I wasn’t the best child, I remember complaining quite a bit.  I remember being bored an awful lot; my mom loved to frequent consignment shops, buy an old piece of furniture, fix it up, and then sell it back.  It sounds like fun now, but what the heck was a 6 year old supposed to enjoy about it.  Luckily though, I had my twin brother to keep me company and the two of us certainly caused some trouble.  Thankfully, my mother was not afraid to scold us.  It was a hard lesson to learn then, but I’m very appreciative that she did what she did.

The one listen my mother made sure to instill in me more than anything else was to respect the girls in my class.  Don’t pull their hair, don’t tease them, and so on.  Now I’m sure all mother’s teach their boys this, but mine was one of the few that picked me up from and drove me to school, took me to swimming lessons, went to play baseball games with me, to the batting cages, food shopping….  Whether it was convenient for her or not, she took every opportunity to spend time with me and turned it into a learning experience.  Her lessons stuck with me more than the ones I heard in class.

Now don’t get me wrong, this came to an abrupt end when I hit 5th grade and started going in earlier and staying later and realizing that hanging with mom wasn’t as cool as it may have once been.  But the real world lessons she taught me have stayed with me long since our relationship became a little more normal for a mother and son.

But the thing I appreciate the most about her, above all, is that she was there for me.  And I don’t mean emotionally, I mean literally; physically there for me when I needed her.  I’m well aware of the money she could be making now if she had stayed at her job and hired a nanny to raise me and my brother.  That weekend home in Connecticut with the Jaguar in the driveway that she’s wanted would probably have easily been purchased years ago.  She gave all that up, so she could raise a family.  What an honorable and powerful thing to do.

Many simpletons out there think that feminism is all about putting women in the workforce.  They’re wrong, it is about allowing a woman to choose her role in the world, whether that be in a job, as a mother, or as a homemaker.  My mom chose to be a mother, a wife, and a homemaker.   My mom made me a feminist.  I couldn’t be more thankful for anything else in the world.

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The Flu

We spent the first couple of meetings of Fem+Media+Health class discussing how modes medicine has evolved from the more natural and home remedies that were used up until the late 19th century.

Michel Foucalt writes of Biopower – the way that the state uses health to enforce a specific lifestyle.  In America, we believe in Capitalism (the plusses and minuses of that lend themselves to an entirely different blog post).  One of the main components of capitalism is that each and every citizen must be an economical productive member of society.  Yes, each governmental system requires its citizens to be productive, but capitalism has a specific economic element to it.  If you’re not adding to the GDP, then you’re basically worthless.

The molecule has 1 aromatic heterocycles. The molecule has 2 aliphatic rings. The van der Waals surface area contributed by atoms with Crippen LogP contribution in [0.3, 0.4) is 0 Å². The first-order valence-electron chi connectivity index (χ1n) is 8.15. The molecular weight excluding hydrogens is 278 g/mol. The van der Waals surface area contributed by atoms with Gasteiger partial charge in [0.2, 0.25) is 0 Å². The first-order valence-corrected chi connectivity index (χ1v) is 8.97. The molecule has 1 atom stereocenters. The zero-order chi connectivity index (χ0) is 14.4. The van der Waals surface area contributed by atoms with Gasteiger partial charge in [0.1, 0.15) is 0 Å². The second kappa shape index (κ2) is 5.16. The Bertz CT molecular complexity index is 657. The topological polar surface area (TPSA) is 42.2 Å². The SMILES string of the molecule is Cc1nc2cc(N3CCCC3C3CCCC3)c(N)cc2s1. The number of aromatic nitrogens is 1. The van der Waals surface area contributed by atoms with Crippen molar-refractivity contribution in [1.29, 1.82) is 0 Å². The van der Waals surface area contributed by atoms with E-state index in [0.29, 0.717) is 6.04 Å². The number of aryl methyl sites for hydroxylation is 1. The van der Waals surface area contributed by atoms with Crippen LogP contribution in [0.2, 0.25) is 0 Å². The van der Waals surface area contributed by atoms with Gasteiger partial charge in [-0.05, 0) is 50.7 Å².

Well, I got sick last week; fatigue, chills, cough, the whole works.  I barely got out of bed for like a day and a half.  I didn’t have any sort of medicine in my apartment, and my doctor was back in Jersey while I was still in NYC.  But I managed to make it home thursday night and went to sleep with the hopes that the Jersey air would somehow make me feel all the better.

It didn’t.

But I didn’t really have the time to go to the doctor.  I did, however, have a bottle of CVS’ generic dayquill/nyquill which promised to make me feel better.

It did.

So you know my story, why is this even remotely important to you?

Well, this ties back to my opening about capitalism and the constant need to produce.  We’re about to start finals, I have like 30 pages worth of writing to do in the next 6 days and 3 tests to study for as well.  I don’t have the hours it’ll take to go to my doctor and sit and talk and diagnose and prescribe medication.  I needed a quick solution.  Something that may not fix the problem, but it would at least give me the strength during the day to do what I needed to do and I could heal at night.

This is not the optimal situation.  Rest and chicken soup is the only thing that’ll get me back to 100%.

Oh yah, and time.  Which is something I don’t have much of for the next 6 days.

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It can’t happen here

That’s what we always tell ourselves.  Whether it is with illness, war, fire, or sexual abuse.

I grew up in suburbia; my hometown Fair Lawn has a little over 30,000 people.  There is maybe one murder a decade, a couple of robberies and one rape per year.  Nearly all of my friends’ parents are married, and have been married for decades.  To summarize, I didn’t grow up around crime and thankfully was left innocent to many of the atrocities that are perpetrated by men in power positions.

This isn’t to say that I wasn’t aware of what could happen.  My mom made sure I didn’t accept rides from strangers.   And I certainly saw the news reports about the Clergy.  There was even the one case of Baruch Lanner, who abused children for many years, but he was the exception to the rule.

Then, a few years ago, a story broke about Adam Melzer, who was the basketball coach at my elementary school and was accused of convincing teenage boys to take naked pictures of themselves and their female family members.  The story hit close to home, but the administration took immediate action to rectify the situation.  Yes, it was scary to think that this could happen, but at least the leaders understood that they needed to take these charges seriously.